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3.9 out of 5 stars12
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on February 16, 2005
Doug Rose has written a beautiful tribute to the West End rivers and the spectacular fish of Washington's Olympic Peninsula. Three parts conservation, one part natural history, with a bit of how-to fly fishing; Rose's passion for his subject comes through on every page. What makes this read particularly enjoyable is how easily he makes good writing seem effortless.

Rose comes across as a dedicated naturalist and astute observer of riverine habitats. These observations extend to the Peninsula's geography, climate, local history, local Tribes and conservation politics. Absent is the grandious bravado of many angling writers and their simple 'catch-and-tell' naratives. He presents solid arguments for protecting wild fish, particularly the remaining wild winter steelhead, from harvest and further habitat destruction. Most notably, he shares with us what these fish and rivers mean to him on an intimate level. Rose paints an image of the Olympic rain forest landscape that is both unique and precious; and outside National Park boundaries, remains in desparate need of protection.

I began reading this book to learn more about winter steelhead fishing from a technical perspective. While there are several sections relating to technical aspects, they are few and somewhat short on detail. Illustrations are limited to so-so quality photographs of West End riverscapes and many (but not all) of the flies described throughout the text. One small complaint concerns a number of typos remaining that the editor failed to catch. Admittedly though, my gripes are nominal.

I highly recommend this read for those wanting to enjoy an eloquant tribute to the remarkable anadromous fisheries of the Olympic Peninsula rivers.
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on December 8, 2014
I was looking for a book to find general Steelhead water in the Olympic region. This is more stories then details. He includes no maps or where to go for out of towners. This is basically a book for someone to read. I don't enjoy reading but finding the next fishing hile. I have had better luck with Flyfishers Guides for each state. They tell you fly patterns, where to go, hatches etc. This book will be sitting on my book shelf collecting dust
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on May 31, 2005
Doug Rose has authored an authoritative, entertaining, and artful narrative about one of the most amazing gamefish -- the sea run rainbow trout known as The Steelhead -- and one of its most pristine habitats: Washington state's Olympic Peninsula.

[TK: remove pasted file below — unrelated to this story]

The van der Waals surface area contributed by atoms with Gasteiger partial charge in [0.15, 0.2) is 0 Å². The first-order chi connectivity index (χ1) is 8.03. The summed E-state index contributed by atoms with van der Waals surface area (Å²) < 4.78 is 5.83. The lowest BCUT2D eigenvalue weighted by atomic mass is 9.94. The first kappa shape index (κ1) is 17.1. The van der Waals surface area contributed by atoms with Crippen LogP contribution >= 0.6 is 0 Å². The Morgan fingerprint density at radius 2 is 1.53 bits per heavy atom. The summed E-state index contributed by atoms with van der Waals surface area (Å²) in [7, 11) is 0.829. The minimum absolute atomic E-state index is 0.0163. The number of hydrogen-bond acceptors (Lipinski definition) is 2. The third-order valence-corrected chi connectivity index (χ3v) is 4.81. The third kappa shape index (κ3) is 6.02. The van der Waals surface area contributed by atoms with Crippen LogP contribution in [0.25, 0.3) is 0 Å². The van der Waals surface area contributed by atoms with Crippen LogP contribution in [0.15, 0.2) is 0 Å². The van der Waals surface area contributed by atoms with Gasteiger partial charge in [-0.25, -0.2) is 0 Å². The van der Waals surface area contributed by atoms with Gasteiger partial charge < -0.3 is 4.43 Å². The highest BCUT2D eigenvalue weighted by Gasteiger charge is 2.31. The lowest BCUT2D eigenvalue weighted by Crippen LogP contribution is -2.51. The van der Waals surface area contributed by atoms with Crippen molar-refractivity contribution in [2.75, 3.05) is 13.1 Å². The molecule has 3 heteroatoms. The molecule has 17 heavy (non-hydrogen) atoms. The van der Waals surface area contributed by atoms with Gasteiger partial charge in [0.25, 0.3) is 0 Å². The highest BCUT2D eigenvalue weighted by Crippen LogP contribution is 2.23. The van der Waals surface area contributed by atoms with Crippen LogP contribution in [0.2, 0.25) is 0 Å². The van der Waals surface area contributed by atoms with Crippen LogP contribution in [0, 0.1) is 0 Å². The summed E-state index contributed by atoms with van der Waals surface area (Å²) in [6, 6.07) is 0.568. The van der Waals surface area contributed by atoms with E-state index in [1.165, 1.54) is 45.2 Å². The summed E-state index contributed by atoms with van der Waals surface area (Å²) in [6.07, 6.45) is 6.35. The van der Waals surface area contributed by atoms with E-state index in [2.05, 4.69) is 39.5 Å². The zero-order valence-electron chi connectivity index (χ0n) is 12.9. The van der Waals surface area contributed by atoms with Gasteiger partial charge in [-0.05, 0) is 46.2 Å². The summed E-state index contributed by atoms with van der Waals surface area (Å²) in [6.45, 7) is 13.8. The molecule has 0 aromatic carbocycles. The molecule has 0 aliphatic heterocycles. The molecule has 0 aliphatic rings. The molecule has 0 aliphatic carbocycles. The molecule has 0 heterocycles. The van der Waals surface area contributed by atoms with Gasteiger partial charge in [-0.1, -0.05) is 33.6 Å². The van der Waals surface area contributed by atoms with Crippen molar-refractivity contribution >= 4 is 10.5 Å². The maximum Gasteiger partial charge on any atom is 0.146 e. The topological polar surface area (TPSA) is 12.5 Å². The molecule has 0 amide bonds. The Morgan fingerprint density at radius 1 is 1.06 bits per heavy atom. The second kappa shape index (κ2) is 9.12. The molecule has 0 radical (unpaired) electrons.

Rose writes in a colorful narrative style that brings the Olympic Peninsula's winter palette to life. He also introduces the reader to the people who live their lives in pursuit of, and in support of, this great sport fish. Within the story he weaves the important ecological issues regarding the management -- and mismanagement -- of this wild, fragile, natural resource. A series of color plates in the middle of the book bring the reader even closer to the subject.

This book is a fine read: a "literary fishing book" in the tradition of Roderick Haig-Brown and Harry Middleton; a book that should be -- and will be -- read and reread by lovers of fly lines and literary lines alike.
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on May 21, 2016
Definately not a "how to" guide as the title might suggest.Though the title never actually says it is a guide. More like a collection of fly fishing stories on the west shore rivers. No doubt you will learn something, but the real reward is enjoying the area in prose form. Enjoyed the stories and built some interest in going myself. Used as a guide it mostly gave me questions to be answered before actually going. I consider this a good thing.
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on November 5, 2015
The book is well written and was a good read. A lot of information was provided most of which had little practice use. Providing beautiful photographs of flies and not giving the patterns for the flies, particularly the uncommon patterns is bothersome to me.
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on April 12, 2014
Doug Rose is a true icon amongst winter steelhead fly fishers. His knowledge and deep passion for the rivers and fish of the west end will be missed. A classic book full of stories and local information on the Olympic Peninsula.
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on October 25, 2010
This is a really, really good book. And is very fun to read. You learn a lot about the history of the OP, and obviously a great deal about the fly fishing for steelhead in that area. I find some of the most interesting parts of this book are the chapters about the history of certain rivers and fisheries, and other subjects. Deus Ex Machina, Maximum Sustained Harvest, and The Creeks are a few examples. This is a great book, and so are Doug Roses' other books as well.
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on April 3, 2013
Although I have not finished the book yet, it is a pleasure to read. Shortly after it arrived, I learned that Doug Rose had died, which adds poignancy to his recollections and observations.

I recommend this book for any fly fisher who has an interest in steelhead.
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on January 16, 2015
Excellent reading, but it isn't a guide book. It is really a look at the challenges facing steelhead on the OP, most of which are unfortunately, man-made.
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on February 11, 2015
Interesting history and review of the politics of steelhead and salmon.
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